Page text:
Lensbaby experiments (and a quick review)

I picked up a used Lensbaby the other day. I’ve been wanting to play around with one for a while and when I saw a used one on Craigslist for a good price, I snatched it up. This morning, I did some experiments with it so I could get a feel for how well it would perform.

The model I have is the 3G with the optional macro kit. This is the same as the newly rebranded Control Freak. It has double glass optics and a handful of aperture discs.

Just like I read in every other Lensbaby review, it is difficult to focus and get used to, but with some patience, you can get a good feel for it. As you use smaller aperture discs, it becomes more difficult to see and focus, which means that working with a lot of ambient light is essential. I found that shooting with at least the 5.6 disc, and preferably the 11, I was able to get a respectable depth of field. Anything wider and the depth of field was so tiny that it became nearly impossible to find a focus point.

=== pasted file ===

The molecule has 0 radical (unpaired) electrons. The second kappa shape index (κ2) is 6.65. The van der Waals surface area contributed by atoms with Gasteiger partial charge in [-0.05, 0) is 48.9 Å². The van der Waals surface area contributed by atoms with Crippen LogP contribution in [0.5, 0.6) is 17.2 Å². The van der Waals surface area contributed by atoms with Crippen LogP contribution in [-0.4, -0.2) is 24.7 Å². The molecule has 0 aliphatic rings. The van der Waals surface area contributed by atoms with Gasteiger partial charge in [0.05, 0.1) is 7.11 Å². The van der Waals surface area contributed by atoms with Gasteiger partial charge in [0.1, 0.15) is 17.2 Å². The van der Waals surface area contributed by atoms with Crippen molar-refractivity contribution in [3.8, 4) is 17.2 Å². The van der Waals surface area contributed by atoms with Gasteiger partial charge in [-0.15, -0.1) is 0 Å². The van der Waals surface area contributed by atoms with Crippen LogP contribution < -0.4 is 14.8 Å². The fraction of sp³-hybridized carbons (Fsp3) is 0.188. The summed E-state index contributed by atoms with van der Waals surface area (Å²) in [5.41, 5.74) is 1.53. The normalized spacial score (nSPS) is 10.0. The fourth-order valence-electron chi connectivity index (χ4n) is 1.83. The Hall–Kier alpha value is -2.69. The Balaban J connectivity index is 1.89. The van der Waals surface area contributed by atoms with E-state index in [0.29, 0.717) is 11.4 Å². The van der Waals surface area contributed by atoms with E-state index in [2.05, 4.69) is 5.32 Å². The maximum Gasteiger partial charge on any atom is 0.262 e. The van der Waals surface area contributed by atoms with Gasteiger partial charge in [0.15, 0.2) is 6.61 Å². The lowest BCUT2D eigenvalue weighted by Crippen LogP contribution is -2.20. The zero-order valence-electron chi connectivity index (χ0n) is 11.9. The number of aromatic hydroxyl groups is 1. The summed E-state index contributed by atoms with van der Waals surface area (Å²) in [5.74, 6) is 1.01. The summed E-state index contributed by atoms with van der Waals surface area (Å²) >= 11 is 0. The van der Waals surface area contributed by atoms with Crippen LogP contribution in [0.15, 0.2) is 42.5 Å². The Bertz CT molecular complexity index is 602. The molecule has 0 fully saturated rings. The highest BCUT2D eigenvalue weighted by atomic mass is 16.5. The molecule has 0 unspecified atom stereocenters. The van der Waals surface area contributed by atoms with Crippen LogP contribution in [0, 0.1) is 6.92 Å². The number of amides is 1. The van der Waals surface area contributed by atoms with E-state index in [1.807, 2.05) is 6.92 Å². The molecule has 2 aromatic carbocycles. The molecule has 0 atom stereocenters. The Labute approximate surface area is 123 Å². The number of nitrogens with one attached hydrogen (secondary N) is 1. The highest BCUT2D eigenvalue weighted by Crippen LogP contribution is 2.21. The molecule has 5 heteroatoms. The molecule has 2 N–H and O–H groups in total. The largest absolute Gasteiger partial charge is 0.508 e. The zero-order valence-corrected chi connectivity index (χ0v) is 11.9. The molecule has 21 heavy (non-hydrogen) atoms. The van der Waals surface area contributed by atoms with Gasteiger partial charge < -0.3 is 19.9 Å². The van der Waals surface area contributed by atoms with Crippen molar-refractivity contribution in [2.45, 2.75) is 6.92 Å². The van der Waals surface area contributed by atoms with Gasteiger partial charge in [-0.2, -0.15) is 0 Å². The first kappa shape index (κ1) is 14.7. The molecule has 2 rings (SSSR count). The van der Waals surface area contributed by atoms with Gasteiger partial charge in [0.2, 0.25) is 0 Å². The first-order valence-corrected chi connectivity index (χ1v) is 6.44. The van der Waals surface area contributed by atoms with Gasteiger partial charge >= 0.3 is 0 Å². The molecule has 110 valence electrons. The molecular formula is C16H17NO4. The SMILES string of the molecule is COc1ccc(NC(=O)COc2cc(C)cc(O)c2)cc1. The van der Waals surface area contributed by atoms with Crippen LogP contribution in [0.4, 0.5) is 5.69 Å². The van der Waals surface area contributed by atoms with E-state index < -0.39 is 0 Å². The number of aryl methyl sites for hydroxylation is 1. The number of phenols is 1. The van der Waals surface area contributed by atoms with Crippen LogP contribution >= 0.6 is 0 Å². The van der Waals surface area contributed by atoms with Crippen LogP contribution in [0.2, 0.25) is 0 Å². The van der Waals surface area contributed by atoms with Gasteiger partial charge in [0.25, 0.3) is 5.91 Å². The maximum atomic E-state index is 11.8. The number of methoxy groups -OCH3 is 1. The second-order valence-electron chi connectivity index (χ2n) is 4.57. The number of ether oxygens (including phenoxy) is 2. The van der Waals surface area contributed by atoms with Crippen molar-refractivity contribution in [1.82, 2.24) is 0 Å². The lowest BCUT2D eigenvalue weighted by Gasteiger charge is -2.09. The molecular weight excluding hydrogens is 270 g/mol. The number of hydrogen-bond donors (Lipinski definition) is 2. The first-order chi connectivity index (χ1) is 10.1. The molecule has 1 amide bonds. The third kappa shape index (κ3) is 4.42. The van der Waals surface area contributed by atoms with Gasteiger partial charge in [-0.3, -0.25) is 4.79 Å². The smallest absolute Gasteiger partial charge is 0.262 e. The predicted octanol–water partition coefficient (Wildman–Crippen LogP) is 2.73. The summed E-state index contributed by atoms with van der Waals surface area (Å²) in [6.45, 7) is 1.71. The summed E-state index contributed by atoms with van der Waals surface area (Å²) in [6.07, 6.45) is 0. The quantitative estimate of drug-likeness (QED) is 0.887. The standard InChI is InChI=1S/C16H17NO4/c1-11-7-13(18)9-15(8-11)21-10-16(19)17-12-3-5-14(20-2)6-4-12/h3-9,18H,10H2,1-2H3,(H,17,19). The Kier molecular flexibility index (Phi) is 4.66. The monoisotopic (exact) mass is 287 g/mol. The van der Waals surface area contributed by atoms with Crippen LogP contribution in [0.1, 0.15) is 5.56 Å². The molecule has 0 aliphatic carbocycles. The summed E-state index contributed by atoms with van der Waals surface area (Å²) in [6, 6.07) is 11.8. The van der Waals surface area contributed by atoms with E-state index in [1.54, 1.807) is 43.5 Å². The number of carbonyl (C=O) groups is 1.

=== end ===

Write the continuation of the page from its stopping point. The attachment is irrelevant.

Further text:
When I first heard about Lensbaby lenses, I was under the impression that they were an inexpensive option for tilt/shift. Unfortunately, that is not true. While they do allow you to tilt the focus plane, the design of the lens is such that there is a central circular focus sweat spot with the sharpness of the optics falling drastically towards the edges. What this amounts to is a fun and unique tool for playing with focus and depth of field, but not a tool for architectural photography.

I have some hopes of using this for my wedding photography, most likely it will be relegated to ring and flower shots, but probably not too much for portraits. It’s fun to play around with, but I’ll need to use it for a while before I feel comfortable enough to pull it out during a fast-paced wedding when time is short.

Would I recommend a Lensbaby? It depends on how you want to use it. With the macro attachments, shooting closeups is fun and rewarding (and more cost-effective than an expensive macro lens). As a portrait lens, it will never be a primary lens, but if you allow yourself the time to become proficient with it, you should be able to get some fun and creative shots with it. In the end, it falls in the same category as Holga cameras for me. It’s fun to use and gives you a non-traditional image, but is not going to be a primary lens in any camera bag.

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